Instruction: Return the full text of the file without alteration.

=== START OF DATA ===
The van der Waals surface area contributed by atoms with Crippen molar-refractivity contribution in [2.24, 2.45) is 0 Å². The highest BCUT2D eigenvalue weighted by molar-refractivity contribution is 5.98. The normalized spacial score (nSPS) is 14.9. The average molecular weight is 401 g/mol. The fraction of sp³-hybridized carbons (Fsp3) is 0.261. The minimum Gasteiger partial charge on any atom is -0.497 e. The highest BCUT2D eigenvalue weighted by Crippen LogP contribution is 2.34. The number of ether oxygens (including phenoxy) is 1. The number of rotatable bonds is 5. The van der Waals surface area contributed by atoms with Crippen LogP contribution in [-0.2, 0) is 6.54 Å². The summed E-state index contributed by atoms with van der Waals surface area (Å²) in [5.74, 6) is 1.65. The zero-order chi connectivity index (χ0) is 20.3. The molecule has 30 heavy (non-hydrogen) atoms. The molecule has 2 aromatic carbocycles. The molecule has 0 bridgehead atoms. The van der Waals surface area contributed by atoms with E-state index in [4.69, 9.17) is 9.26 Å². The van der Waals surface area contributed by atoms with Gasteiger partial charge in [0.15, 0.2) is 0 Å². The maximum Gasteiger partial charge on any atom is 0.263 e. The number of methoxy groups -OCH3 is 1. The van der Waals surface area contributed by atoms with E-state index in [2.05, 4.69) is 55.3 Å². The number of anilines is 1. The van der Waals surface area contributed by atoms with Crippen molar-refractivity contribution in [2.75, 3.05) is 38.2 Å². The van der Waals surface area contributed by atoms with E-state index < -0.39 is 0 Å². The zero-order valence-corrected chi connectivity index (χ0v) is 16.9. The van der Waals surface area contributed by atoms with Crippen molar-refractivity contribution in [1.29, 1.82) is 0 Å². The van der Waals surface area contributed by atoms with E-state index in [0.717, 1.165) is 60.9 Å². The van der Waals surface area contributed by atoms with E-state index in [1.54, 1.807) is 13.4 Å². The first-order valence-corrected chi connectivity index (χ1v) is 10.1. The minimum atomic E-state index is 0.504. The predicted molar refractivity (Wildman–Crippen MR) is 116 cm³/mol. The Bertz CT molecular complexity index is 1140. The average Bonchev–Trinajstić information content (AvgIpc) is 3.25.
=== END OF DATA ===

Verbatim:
The van der Waals surface area contributed by atoms with Crippen molar-refractivity contribution in [2.24, 2.45) is 0 Å². The highest BCUT2D eigenvalue weighted by molar-refractivity contribution is 5.98. The normalized spacial score (nSPS) is 14.9. The average molecular weight is 401 g/mol. The fraction of sp³-hybridized carbons (Fsp3) is 0.261. The minimum Gasteiger partial charge on any atom is -0.497 e. The highest BCUT2D eigenvalue weighted by Crippen LogP contribution is 2.34. The number of ether oxygens (including phenoxy) is 1. The number of rotatable bonds is 5. The van der Waals surface area contributed by atoms with Crippen LogP contribution in [-0.2, 0) is 6.54 Å². The summed E-state index contributed by atoms with van der Waals surface area (Å²) in [5.74, 6) is 1.65. The zero-order chi connectivity index (χ0) is 20.3. The molecule has 30 heavy (non-hydrogen) atoms. The molecule has 2 aromatic carbocycles. The molecule has 0 bridgehead atoms. The van der Waals surface area contributed by atoms with E-state index in [4.69, 9.17) is 9.26 Å². The van der Waals surface area contributed by atoms with Gasteiger partial charge in [0.15, 0.2) is 0 Å². The maximum Gasteiger partial charge on any atom is 0.263 e. The number of methoxy groups -OCH3 is 1. The van der Waals surface area contributed by atoms with E-state index in [2.05, 4.69) is 55.3 Å². The number of anilines is 1. The van der Waals surface area contributed by atoms with Crippen molar-refractivity contribution in [2.75, 3.05) is 38.2 Å². The van der Waals surface area contributed by atoms with E-state index < -0.39 is 0 Å². The zero-order valence-corrected chi connectivity index (χ0v) is 16.9. The van der Waals surface area contributed by atoms with Crippen molar-refractivity contribution in [1.29, 1.82) is 0 Å². The van der Waals surface area contributed by atoms with E-state index in [0.717, 1.165) is 60.9 Å². The van der Waals surface area contributed by atoms with E-state index in [1.54, 1.807) is 13.4 Å². The first-order valence-corrected chi connectivity index (χ1v) is 10.1. The minimum atomic E-state index is 0.504. The predicted molar refractivity (Wildman–Crippen MR) is 116 cm³/mol. The Bertz CT molecular complexity index is 1140. The average Bonchev–Trinajstić information content (AvgIpc) is 3.25.